We left Cunnamulla to drive to Charleville and on the way we stopped at Wyandra. It is halfway between the two towns. We looked at the caravan park and the free camping behind the school. $20 a night for a powered site is pretty good, and it is right in the centre of the town, so convenient for me to walk to the pub for dinner. We like to spend money in the towns we visit, as so many towns are struggling. We didn't stay this time, but will plan another trip and stay in the van park to do washing and have pub dinner, and then move up to the free camp for some happy hours around the campfire.
Just before Charleville we came to the site of the Angellala Bridge Explosion. 30 kilometres south of Charleville, a truck carrying 53 tones of ammonium nitrate caught fire and exploded on 6th September 2014.
Once in Charleville we headed for the information centre which is housed in the Cosmos Centre. We signed up for Outback Mates Card, not because there were a lot of good deals, they are not but the concept is new so will hopefully get better. We wanted one deal in particular. Last time here we stayed at The Bailey Bar and liked it, so wanted to stay two nights there again. Outback Mates had a Bailey Bar deal pay for 3 get one free, so we stayed for four nights. The park was full due to the Charleville Show and the Variety Big Bash leaving from Charleville in a few days, however the manager found a spot, which was ok.
Charleville is the largest town in south-west Queensland and dates back to 1847. It was surveyed in 1867 and is situated on the banks of the Warrego River. It once had Cobb and Co's largest and longest running coach making factory.
There are so many things to see and do in Charleville.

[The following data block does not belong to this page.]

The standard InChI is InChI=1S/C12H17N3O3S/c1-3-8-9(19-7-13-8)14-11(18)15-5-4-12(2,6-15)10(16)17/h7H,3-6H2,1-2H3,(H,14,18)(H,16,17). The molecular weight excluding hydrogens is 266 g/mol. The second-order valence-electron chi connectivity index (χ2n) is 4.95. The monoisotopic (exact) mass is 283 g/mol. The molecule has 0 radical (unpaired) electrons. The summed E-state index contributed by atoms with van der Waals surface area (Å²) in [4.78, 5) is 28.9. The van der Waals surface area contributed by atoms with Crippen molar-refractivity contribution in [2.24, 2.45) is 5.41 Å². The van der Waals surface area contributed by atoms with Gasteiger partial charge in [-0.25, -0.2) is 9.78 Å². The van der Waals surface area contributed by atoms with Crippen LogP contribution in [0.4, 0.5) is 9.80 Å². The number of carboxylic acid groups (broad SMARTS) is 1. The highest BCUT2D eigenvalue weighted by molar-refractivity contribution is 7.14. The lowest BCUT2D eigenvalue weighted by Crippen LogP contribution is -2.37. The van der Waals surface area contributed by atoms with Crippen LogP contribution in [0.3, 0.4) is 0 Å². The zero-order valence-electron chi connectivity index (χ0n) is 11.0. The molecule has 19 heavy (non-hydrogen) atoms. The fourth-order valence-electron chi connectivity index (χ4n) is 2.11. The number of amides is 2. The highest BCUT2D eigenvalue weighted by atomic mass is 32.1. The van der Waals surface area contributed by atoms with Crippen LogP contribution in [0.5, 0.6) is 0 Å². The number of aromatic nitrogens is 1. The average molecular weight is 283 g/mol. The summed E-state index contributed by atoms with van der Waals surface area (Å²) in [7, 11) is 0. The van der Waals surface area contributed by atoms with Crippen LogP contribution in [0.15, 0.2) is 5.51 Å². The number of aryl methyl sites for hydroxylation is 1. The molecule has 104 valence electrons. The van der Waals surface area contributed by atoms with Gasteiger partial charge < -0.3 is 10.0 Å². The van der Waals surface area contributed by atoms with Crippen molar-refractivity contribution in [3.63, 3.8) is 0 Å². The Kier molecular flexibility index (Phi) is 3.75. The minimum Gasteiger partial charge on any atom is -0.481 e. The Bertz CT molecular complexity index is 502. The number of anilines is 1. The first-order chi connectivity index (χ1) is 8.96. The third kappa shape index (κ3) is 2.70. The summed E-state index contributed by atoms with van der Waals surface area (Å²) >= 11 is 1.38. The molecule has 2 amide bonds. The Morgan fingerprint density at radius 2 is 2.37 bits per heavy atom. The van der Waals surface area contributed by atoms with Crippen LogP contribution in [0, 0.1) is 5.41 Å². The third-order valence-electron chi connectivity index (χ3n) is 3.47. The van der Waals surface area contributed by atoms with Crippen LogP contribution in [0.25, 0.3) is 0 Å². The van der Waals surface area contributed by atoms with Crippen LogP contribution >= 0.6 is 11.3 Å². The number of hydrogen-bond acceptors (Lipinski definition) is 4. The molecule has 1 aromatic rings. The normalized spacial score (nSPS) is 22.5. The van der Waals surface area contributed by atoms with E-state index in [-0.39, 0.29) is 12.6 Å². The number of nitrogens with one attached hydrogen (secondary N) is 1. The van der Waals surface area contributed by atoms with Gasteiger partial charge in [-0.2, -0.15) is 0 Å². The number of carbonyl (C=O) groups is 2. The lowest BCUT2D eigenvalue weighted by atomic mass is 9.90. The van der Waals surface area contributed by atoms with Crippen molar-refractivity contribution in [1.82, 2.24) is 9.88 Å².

*The Cosmos Centre operates many different tours, and is the info centre. Tours range from self guided to organised, both day and night. The only tour we didn't do last time was the night observatory viewing, so we did it this time. It was very good, our only criticism is that there were too many people, so time on the telescopes was very short.
*The Vortex Guns, famous for trying to make rain in 1902 during a drought. The idea was to fire gunpowder into the clouds to produce rain. - free
*The Bureau of Meteorology for a tour and to see the weather balloon released - free and we'll worth a visit.
*Historic House Museum
*Royal Flying Doctors hanger - free
* Hotel Corones was built on the Hotel Norman (1895) and added to in four stages to become the grand hotel it is today. The grand ballroom is now a bottle shop, but one can still see the dream that Harry Corones had. There is a tour $25, that is worth the money to hear the stories behind the making of this hotel. The hotel hosted many important people including Amy Johnson. One can have a drink at the longest bar in the Southern Hemisphere, and look at the memorabilia in the grand foyer.
Around the airport are many remains from WWII when the US had a base camp there. In 1942 Charleville was inundated with American Service men when the airport became one of the most top secret airbase in Australia. 101 buildings were constructed and the remains of many can still be seen. There is a convey tag along tour from the info centre for $15, but we did a self guided one as the areas are well sign posted and information boards explain the history.
We walked around the main area of town, and like Cunnamulla many shops are closed or empty. Even the fabric shop 'Sew Me' had downsized greatly from our last trip. 'Heinemanns Bakery and Cafe' next door was doing a good steady business every time we were there, and so was the chemist around the corner.
The building below shows both the fabric shop and the bakery. Notice the V painted on the bricks near the air-conditioned, this was painted to signify victory in the Pacific.
We did a drive a little further out from Charleville to look at the bush camping.
Seems ok, but we like Bailey Bar and it is not to expensive and the staff are great, so are the camp dinners.
There is nothing left that we want to do in Charleville, but it is a good base to stock up before heading further outback.